THE FUTURE IS NOW: Tuesday afternoon’s rain outside of Oslo did not dissuade Margaret Atwood from trekking through the Nordmarka forest where she personally delivered her literary contribution for The Future Library. Founder Katie Paterson was on hand to accept “Scribbler Moon,” which will one day be part of an anthology of 100 books complied over 100 years’ time. Atwood was the first of what will be a total of 100 authors who will present a text that will be held in trust in a specially designed room in the New Public Deichmanske Library in Oslo. Each work will remain unpublished until the year 2114, when they will be removed from their respective boxes and made technologically available. British novelist David Mitchell will follow in Atwood’ s footsteps as the Future Library’s 2015 contributor, and only the second writer to be revealed.

To offset the environmental impact of The Future Library’s 100 manuscripts, 1,000 trees have been planted in Nordmarka, where Atwood was trailed by about 75 fans Tuesday for the presentation and an al fresco reading. Her work, as well as the words of the 99 who follow, will be housed in the new Deichmanske Public Library, which is slated to open in 2019 in Oslo. Designed by Atelier Oslo and Lund Hagem Architects, the cantilevered Modernistic structure is being built in Bjørvika, Oslo’s former container port where it will join the National Opera and the yet-to-be-opened Munch Museum in what is meant to be Norway’s new cultural hub. The Future Library dovetails into Slow Space, a major public arts program that will include special events, and publications will unfold over the next four years. Meant to challenge preconceptions about conventional public art, the initiative is anchored in an area of the city undergoing complete regeneration. It is also reliant on artists and set up to play out over time through collective activity.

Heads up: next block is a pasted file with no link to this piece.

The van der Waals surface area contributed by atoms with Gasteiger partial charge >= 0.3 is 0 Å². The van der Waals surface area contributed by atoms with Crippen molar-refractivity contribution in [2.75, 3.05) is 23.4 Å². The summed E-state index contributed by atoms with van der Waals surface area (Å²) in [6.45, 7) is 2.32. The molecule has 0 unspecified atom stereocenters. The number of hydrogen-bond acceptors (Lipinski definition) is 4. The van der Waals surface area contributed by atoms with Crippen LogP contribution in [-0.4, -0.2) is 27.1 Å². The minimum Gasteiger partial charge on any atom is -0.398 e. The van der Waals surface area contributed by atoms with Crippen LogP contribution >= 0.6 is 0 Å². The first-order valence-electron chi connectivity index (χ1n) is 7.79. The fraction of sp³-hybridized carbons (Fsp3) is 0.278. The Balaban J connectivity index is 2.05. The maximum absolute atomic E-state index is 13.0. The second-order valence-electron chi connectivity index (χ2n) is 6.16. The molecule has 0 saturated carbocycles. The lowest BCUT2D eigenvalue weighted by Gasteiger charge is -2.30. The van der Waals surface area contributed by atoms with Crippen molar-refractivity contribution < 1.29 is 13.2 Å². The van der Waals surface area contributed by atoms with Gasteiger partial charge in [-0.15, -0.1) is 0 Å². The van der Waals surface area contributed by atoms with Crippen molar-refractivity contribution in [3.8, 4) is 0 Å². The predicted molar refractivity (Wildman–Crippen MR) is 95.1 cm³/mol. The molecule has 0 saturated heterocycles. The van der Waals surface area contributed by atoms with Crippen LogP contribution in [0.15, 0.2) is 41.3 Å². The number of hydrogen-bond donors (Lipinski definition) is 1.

Atwood said Wednesday, “How strange it is to think of my own voice — silent by then for a long time — suddenly being awakened, after 100 years. What is the first thing that voice will say, as a not-yet-embodied hand draws it out of its container and opens it to the first page?”

Penguin Group editor Simon Prosser connected Mitchell, whose portfolio includes “The Bone Clocks” and “Cloud Atlas,” with Paterson. Mitchell described his ties with Norway as “limited but positive,” having translated with his wife Keiko ‘The Reason I Jump,’ a book by a young Japanese man with autism that became a bestseller there. “I also have a weakness for Vikings and Icelandic history, which obviously leads back to Norway.” Mitchell said.

As for why he got involved with The Future Library, Mitchell said, “Vanity and humility. Vanity, because the project makes it likely that I’ll still have readers in the next century, that at least one of my books will survive my death, and that I’ll have a berth in the same Noah’s Ark as some of the most talented writers in the upcoming century. Humility, because however good my contribution may be, I’ll be long dead before anyone can tell me ‘God, I loved that book, well done.’ (Of course, I’ll also be turning to compost long before they can tell me, ‘God, Mitchell, that just sucked!’)”

“There’s something pure about writing for the eyes of the not-yet-born only. Also, I thought, ‘If it’s good enough for Margaret Atwood, it’s good enough for me.'” he continued. “The Future Library is also a vote of confidence that there’ll still be a civilization capable of bringing a century-long art project to fruition in 2114. The whole enterprise has a tasty George Perec-esque bonkersness about it.”

In regards to the future of publishing, Mitchell said, “My take is to wait and see and to not make guesses about trends that haven’t finished or started yet. The future’s the future, because it’s still obscure: it’s still obscure, because it’s the future. Reports of the death of the book, however, appear to have been greatly exaggerated.”

Mitchell still hasn’t decided which idea he will crystallize into his contribution but he has nearly a year to figure it out. All of his working copies will be disposed of, before he make his way through the Nordmarka to turn in his own work. “I won’t find out if the deadline is pliable or not because I will keep to it.” he said. “This isn’t the sort of project I want to have hanging around half-finished for months and years.”

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